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Adventure in the face of adversity

Thomas "Big T" Ratliff and his family make every moment count

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Adventure in the face of adversity

Courtesy of "The Adventures of 'Big T'" Facebook page

Courtesy of "The Adventures of 'Big T'" Facebook page

Courtesy of "The Adventures of 'Big T'" Facebook page

By Reid Valentine, Coppell High School

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“Good timber does not grow with ease. The stronger the wind, the stronger the trees.” – Thomas S. Monson.

Coppell High School alumni, Thomas “Big T” Ratliff has been blasted by wind many times in his life due to a genetic disorder that has caused mental and developmental setbacks. In May of 2013, the gusts were at their strongest. He was diagnosed with Type IV Ehlers-Danlos Syndrome– a genetic vascular disease that can cause death at an unpredictable time due to an aortic rupture.

But “Big T” and his family are good timber.

Bennett and Beccy Ratliff, Thomas’ parents, are active members in the Coppell community. Mrs. Ratliff is a former Coppell Independent School District (CISD) math teacher, and Mr. Ratliff is a former CISD board member and former State Representative who is running for the same office again this year.

Their outlook on life drastically changed after that day in 2013.

“We have decided to make every moment count,” Mrs. Ratliff said.

The three of them embark on adventures all over the country, such as riding a train through Canada. This is how they intend to take advantage of the time they have with Thomas. Through a Facebook page titled “The Adventures of Big T”, started in September 2014, Thomas’ travels are posted and shared with over 200 people who have liked the page.

Close family friend Kim Mobley expressed what the Ratliffs are all about.

“[They] are all about family and choosing to make life exciting for Thomas,” Mobley said, “Bennett and Beccy are great parents and enjoy the adventures just as much as Thomas. They are selfless in concern with Thomas’ health, and all these adventures keep Thomas happy and excited.”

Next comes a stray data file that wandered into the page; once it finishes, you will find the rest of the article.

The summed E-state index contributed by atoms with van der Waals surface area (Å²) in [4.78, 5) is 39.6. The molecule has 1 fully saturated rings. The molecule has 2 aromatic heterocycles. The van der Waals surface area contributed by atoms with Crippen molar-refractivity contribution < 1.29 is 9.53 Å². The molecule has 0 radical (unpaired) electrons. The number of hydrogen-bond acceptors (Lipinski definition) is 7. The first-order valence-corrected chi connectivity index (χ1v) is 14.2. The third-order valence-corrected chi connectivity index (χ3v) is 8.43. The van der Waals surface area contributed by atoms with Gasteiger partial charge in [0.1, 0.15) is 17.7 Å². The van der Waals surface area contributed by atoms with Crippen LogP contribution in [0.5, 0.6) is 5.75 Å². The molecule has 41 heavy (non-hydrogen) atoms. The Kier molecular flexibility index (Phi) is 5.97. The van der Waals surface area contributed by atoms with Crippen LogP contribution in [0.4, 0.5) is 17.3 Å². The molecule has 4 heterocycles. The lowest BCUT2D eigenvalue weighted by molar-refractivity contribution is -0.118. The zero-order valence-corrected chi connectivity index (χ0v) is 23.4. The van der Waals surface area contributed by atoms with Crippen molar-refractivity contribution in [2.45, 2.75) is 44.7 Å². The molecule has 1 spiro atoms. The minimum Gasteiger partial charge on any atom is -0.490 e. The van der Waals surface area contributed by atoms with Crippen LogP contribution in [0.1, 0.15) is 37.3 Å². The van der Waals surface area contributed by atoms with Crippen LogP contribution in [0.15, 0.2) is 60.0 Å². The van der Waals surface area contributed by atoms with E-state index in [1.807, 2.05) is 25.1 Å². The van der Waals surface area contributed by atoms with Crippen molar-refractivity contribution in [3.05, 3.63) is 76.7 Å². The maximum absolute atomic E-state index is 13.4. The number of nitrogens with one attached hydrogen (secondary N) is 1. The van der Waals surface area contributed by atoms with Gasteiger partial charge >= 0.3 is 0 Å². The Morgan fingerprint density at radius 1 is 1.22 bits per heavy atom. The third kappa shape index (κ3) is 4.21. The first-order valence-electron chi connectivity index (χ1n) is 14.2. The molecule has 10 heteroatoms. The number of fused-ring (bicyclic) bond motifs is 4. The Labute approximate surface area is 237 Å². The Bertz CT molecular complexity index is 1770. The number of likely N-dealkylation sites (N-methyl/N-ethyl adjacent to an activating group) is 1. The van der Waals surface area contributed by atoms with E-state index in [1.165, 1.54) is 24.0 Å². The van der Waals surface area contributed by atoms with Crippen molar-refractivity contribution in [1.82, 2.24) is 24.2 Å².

Constant trips and events are not cheap, however, yet through a job at Wal-Mart, Thomas lessens the costs of his many trips.

“He’s worked there since 2004 in the toy department stocking shelves,” Mrs. Ratliff said. “It was the teachers at CHS that helped him get the job and then keep it.”

Part of his disability causes him to want to keep everything in perfect order and alignment. This of course is very useful at his job. “Big T” is his nickname, and rightfully so. Thomas is over six feet tall and can reach the very top shelves unlike other workers in the store making him invaluable to the staff.

Thomas uses the money he earns to pay rent to his parents. The money then goes into a savings account held specifically for paying for their journeys to his favorite places. The Holy Grail of trips for Thomas is anything Disney.

“His favorite place is either Disney World or a Disney cruise,” Mrs. Ratliff said.

While on these adventures Mr. and Mrs. Ratliff take great joy in the happiness that it brings Thomas.

“Part of Thomas’ disability is that he sees the world like an elementary schooler does,” Mr. Ratliff said. “Because of his cognitive challenges, he’s like a little kid. When we go someplace new he gets excited, and he likes to look out the windows when we go on trains.”

Thomas’ passion for trains is evident to anyone who spends even 30 seconds on his Facebook page, and one of his all-time favorite trips was a rail tour in Canada called the Rocky Mountaineer. The cars were fully domed allowing for unparalleled views of wilderness for days at a time, only stopping to stay the night in a hotel.

“We started doing these trips to provide a way for him to have big adventures,” Mr. Ratliff said, “Things that Thomas and us can remember.”

At 29, Thomas’ zest for adventure has led to many memories and promises to create more for years to come.

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